Color choices within a character’s design can very quickly and easily convey a lot about his/her/its personality. Consider the various meanings assigned to colors throughout our history. At a minimum, bright, warm colors tend to indicate happiness, goodness, health, excitement, and so on, while dark, cool colors make us think of calm, slowness, boring, melancholy, and sadness. Great examples of this are the characters Joy and Sadness from Pixar’s 2015 hit “Inside Out.” Joy’s skin tone is a warm, orange-ish gold color, she glows a lighter shade of that same hue, and while her clothes and hair are green and blue — notice that her dress is a warm yellow-green and her hair is a bright, sparkly blue. On the opposite side is Sadness, whose skin tone and entire outfit are varying shades of muted blue. While Joy is an interesting mix of analogous and complementary colors, Sadness’ monotone coloring indicates her sorrowful personality. Several other meanings are generally assigned to certain colors. Blue and purple can indicate royalty, red can mean anger, yellow often means caution, black tends to be reserved to represent evil or death, green can imply poison, and so on. In the animal world, vivid colors indicate warnings or danger. Think about your character’s personality and the client’s desires; then, try to come up with a complementary palette that reflects each.
  4. Research real-life examples.
    Make sure to do your research! In general, people have a pretty good understanding of what typical animals (including humans) look like. You may feel like you know what people look like, for example, but then find out when you’re trying to craft the eyes, hands, feet, hairline, or any one of many other difficult body parts, that you need a real, human reference to look at. The same goes for many other everyday animals that we encounter. We all know most dogs have four legs and a tail, but when you actually sit down to draw one, will you be able to accurately recreate those features? This becomes even more important if you set yourself the task of crafting a character that has only ever been seen in your mind’s eye. Perhaps it’s a mythical creature with horns, snarly teeth, wolf-like fur on its back, and fish-like scales on its belly. In this case, you have a lot of research to do my friend! On the flip side, your audience will know if an aspect of your character looks incorrect. The more you study your subject, the more believability your design with have, even if it is completely from your imagination.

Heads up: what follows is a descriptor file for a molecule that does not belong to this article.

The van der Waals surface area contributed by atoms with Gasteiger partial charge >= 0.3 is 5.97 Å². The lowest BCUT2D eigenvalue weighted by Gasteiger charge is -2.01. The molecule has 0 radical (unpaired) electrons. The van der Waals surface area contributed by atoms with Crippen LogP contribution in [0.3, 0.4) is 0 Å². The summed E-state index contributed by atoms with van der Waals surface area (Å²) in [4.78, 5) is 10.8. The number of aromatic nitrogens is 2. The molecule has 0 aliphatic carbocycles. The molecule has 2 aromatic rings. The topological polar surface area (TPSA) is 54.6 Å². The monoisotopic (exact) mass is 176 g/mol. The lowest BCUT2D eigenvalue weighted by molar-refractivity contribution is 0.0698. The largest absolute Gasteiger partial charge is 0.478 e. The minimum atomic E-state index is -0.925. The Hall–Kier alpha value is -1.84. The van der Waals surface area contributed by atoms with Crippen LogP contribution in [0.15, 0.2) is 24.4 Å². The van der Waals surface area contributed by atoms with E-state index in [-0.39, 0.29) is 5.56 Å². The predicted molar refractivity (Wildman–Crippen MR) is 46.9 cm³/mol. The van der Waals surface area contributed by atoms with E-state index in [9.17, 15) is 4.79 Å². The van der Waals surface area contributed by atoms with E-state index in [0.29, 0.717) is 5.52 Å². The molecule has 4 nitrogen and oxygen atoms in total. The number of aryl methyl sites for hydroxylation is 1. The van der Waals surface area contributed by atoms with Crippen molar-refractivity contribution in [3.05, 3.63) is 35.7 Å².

5. KISS (Keep It Simple, Stupid!)
    Pick one major feature of your character and develop that into a focal point. In many cases there is no need to create super intricate characters with hundreds of moving parts (unless that is crucial to your design). Remember our good friend the flour sack? Every animator to date has spent a good chunk of time trying to make a simple flour sack emote. It’s a tried and true test because it is an extraordinarily simple character design that TOTALLY works. Often when we try to create characters that are too realistic they fall into the uncanny valley, and no one wants that… You can convey realism, i.e., believability, without having to create an extremely realistic looking character. If you can get your client’s point across using a simple shape with eyes, you’ve done your job well.